Moscow, 29 May 2008 - The United Nations Special Rapporteur on the independence of judges and lawyers, Mr. Leandro Despouy, issued the following statement today, which includes his preliminary findings made public during a press conference held in Moscow.


The Special Rapporteur visited the Russian Federation from 19 to 29 May at the invitation of the Government. He expresses his sincere gratitude for the cooperation extended to him by the authorities of the country. During the mission, Mr. Despouy held meetings with high-ranking federal, regional, and local officials, as well as representatives of the judiciary, bar associations, national human rights institutions, academics, international and non-governmental organisations in Moscow, Saint-Petersburg, Yekaterinburg and Verkhnyaya Pyshma.


In his capacity as Special Rapporteur, Mr. Despouy will prepare a report on the mission to the Russian Federation for the Human Rights Council. Its conclusions and recommendations will be discussed in public session by the Human Rights Council and the General Assembly. According to the practice adhered to by the UN Special Procedures, before leaving the country, the Rapporteur informs the general public through the media about his preliminary findings and recommendations.


The Special Rapporteur highlights the significant changes that have been taking place in the country over the past years and their enormous impact on all spheres of life. He notes that Government authorities at the highest level, including President Medvedev, have expressed concerns over deficiencies in the functioning of judicial institutions, including the question of their independence. The removal of these deficiencies is crucial for the future development of the country. Recent reform initiatives, such as the creation of a special working group on the judicial reform and the work of the council to fight corruption, chaired by the President, demonstrate the political will to tackle the problems facing the justice system.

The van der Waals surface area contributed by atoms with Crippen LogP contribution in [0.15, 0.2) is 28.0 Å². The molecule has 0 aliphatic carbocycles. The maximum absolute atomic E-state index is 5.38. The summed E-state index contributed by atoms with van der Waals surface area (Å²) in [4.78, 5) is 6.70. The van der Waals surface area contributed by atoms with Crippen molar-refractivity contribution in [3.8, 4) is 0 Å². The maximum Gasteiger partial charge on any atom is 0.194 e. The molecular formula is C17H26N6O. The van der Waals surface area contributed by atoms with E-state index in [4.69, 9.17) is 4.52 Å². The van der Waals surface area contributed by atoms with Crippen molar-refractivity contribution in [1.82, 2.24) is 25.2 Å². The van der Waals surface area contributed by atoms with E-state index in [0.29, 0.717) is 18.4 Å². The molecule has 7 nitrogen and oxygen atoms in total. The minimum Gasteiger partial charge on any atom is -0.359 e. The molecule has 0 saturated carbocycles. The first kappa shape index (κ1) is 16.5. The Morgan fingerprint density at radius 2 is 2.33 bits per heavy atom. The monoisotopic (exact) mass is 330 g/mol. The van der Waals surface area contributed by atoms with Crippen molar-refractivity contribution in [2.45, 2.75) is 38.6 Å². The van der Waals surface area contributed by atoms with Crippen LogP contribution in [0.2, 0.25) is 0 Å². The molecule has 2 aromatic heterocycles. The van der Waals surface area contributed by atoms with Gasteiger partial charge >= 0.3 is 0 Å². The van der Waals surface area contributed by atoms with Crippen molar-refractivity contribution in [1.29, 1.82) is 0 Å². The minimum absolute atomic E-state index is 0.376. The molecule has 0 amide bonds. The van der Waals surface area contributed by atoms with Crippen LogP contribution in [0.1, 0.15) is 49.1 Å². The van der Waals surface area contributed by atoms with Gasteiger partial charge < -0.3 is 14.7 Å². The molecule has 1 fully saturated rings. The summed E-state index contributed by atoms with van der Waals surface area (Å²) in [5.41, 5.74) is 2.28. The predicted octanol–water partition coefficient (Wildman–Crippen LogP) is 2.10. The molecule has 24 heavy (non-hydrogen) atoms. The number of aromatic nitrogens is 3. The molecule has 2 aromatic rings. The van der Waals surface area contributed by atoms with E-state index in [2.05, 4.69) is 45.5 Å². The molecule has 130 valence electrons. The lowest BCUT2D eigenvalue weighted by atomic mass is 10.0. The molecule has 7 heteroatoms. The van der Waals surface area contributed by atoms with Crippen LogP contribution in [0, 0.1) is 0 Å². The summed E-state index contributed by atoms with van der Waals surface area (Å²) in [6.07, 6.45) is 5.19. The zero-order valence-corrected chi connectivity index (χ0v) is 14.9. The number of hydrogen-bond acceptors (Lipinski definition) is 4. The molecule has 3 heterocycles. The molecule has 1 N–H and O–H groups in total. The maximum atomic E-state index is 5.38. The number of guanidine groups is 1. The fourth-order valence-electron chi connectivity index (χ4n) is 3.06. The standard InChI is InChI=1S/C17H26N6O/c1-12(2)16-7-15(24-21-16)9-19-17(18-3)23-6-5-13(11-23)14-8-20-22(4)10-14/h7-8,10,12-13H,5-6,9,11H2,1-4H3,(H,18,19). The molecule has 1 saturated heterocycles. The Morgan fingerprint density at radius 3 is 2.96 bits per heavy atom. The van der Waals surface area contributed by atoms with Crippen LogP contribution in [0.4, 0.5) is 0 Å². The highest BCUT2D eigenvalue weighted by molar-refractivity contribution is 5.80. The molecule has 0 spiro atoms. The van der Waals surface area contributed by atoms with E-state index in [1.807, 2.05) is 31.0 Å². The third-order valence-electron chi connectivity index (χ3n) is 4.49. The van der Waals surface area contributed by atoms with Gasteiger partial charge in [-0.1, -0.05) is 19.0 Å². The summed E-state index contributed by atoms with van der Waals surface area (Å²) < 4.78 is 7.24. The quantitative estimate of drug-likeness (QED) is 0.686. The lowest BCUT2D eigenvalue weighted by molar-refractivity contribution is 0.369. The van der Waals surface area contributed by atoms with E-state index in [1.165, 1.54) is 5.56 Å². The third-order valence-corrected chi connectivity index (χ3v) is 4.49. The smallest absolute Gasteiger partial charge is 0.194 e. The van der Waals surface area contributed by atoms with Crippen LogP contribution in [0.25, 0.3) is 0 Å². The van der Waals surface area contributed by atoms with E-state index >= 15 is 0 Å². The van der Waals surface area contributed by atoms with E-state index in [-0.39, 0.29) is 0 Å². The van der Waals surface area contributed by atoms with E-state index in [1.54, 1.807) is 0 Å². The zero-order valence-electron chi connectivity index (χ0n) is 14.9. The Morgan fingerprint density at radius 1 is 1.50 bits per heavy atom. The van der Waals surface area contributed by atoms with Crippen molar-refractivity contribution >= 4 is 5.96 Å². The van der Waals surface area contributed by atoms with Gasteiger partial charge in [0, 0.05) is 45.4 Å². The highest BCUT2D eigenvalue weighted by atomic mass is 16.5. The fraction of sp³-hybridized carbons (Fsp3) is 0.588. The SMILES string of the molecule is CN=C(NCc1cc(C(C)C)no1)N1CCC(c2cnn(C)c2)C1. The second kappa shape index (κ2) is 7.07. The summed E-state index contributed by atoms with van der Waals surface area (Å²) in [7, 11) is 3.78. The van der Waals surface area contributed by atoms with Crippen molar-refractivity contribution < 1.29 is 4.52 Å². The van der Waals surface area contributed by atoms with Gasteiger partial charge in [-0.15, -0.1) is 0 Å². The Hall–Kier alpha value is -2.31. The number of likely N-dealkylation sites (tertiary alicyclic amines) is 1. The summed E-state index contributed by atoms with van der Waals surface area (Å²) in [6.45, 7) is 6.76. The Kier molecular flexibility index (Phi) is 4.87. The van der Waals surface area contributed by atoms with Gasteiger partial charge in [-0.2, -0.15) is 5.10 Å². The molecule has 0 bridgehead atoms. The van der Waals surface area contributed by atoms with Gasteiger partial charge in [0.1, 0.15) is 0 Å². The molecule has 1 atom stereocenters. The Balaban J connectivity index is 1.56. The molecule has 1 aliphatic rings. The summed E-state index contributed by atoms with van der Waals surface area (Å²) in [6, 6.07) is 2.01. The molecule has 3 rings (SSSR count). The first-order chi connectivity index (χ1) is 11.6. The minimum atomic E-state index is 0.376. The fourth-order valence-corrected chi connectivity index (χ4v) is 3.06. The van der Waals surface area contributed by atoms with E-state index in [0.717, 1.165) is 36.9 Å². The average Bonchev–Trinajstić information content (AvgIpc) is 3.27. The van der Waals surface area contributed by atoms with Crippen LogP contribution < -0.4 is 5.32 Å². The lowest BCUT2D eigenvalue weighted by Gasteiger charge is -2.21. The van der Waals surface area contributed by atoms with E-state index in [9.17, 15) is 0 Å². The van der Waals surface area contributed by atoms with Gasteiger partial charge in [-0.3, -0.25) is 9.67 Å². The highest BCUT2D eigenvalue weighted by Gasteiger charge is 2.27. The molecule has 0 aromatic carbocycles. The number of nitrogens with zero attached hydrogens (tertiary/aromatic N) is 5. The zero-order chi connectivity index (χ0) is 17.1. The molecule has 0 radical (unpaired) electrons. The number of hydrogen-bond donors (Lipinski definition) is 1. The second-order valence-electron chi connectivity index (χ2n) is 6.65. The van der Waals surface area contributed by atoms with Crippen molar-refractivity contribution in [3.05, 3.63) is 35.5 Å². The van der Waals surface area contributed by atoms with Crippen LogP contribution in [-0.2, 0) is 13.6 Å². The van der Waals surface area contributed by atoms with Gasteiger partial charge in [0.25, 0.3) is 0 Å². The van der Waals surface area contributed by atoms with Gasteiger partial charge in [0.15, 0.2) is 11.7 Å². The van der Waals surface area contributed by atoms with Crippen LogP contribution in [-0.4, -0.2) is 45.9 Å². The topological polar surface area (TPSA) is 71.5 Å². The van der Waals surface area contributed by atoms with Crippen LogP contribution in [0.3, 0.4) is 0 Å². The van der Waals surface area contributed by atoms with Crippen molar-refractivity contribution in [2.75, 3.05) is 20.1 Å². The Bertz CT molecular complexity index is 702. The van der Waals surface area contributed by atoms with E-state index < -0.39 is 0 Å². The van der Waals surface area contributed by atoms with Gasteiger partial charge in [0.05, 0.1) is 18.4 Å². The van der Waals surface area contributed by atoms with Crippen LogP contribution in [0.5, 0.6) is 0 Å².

The Special Rapporteur makes the following preliminary observations:


Institutional and legal framework: The Special Rapporteur acknowledges the important reforms implemented since 1993, particularly the adoption of new legislation governing judicial proceedings, and the significant improvement of working conditions of the judiciary. Important concerns remain about the lack of equal access to the courts and the fact that an important percentage of judicial decisions, including those against state officials, are not implemented. In addition, in spite of early reform initiatives, there is still no legal framework at the federal level for juvenile justice and for a system of administrative courts.


Judiciary: With the adoption of new procedural legislation judges have been assigned the guiding role in judicial proceedings. The Special Rapporteur noted that in some cases judges have not yet been able to assume this central function. Problems with the implementation of judicial decisions have contributed to the poor image of the judiciary in the eyes of the population. Furthermore, criticism has been expressed with regard to the transparency in the selection process of judges and the lack of objective criteria in the allocation of court cases by court presidents, as well as in the implementation of disciplinary measures. Political interference in these spheres has been brought to the attention of the Special Rapporteur, as also confirmed by recent media reports.


The Prosecution: The reform of the office of the prosecutor has apparently led to a more specialized investigative procedure through the establishment of an investigation committee. However, various opinions were expressed as to whether this has actually resulted in a more effective and balanced system between different sides in judicial proceedings.


The Bar: The 2002 Federal law governing the activities of defense lawyers constituted a crucial step towards establishing the Russian bar as an independent and self-regulatory body. However, lawyers have expressed concerns about current proposals to amend this law which may threaten their independence. These relate to procedures for withdrawing the professional status of lawyers and requirements for providing working files as part of potential inquiry which would compromise the privileged nature of lawyer-client relations. The Special Rapporteur expresses his concern with the tendency to identify defense lawyers with the interests, opinions and activities of their clients. Lawyers also drew attention to the practical obstacles they face in becoming judges; in fact, it appears that the majority of judges – before being appointed - have served as prosecutors, investigators or court staff.


Non-governmental organizations: NGOs play a crucial role in the protection of human rights, particularly through the justice system.



On this basis, and before the submission of his full report, the Special Rapporteur advances the following preliminary recommendations related to measures for improving the functioning of the judicial system: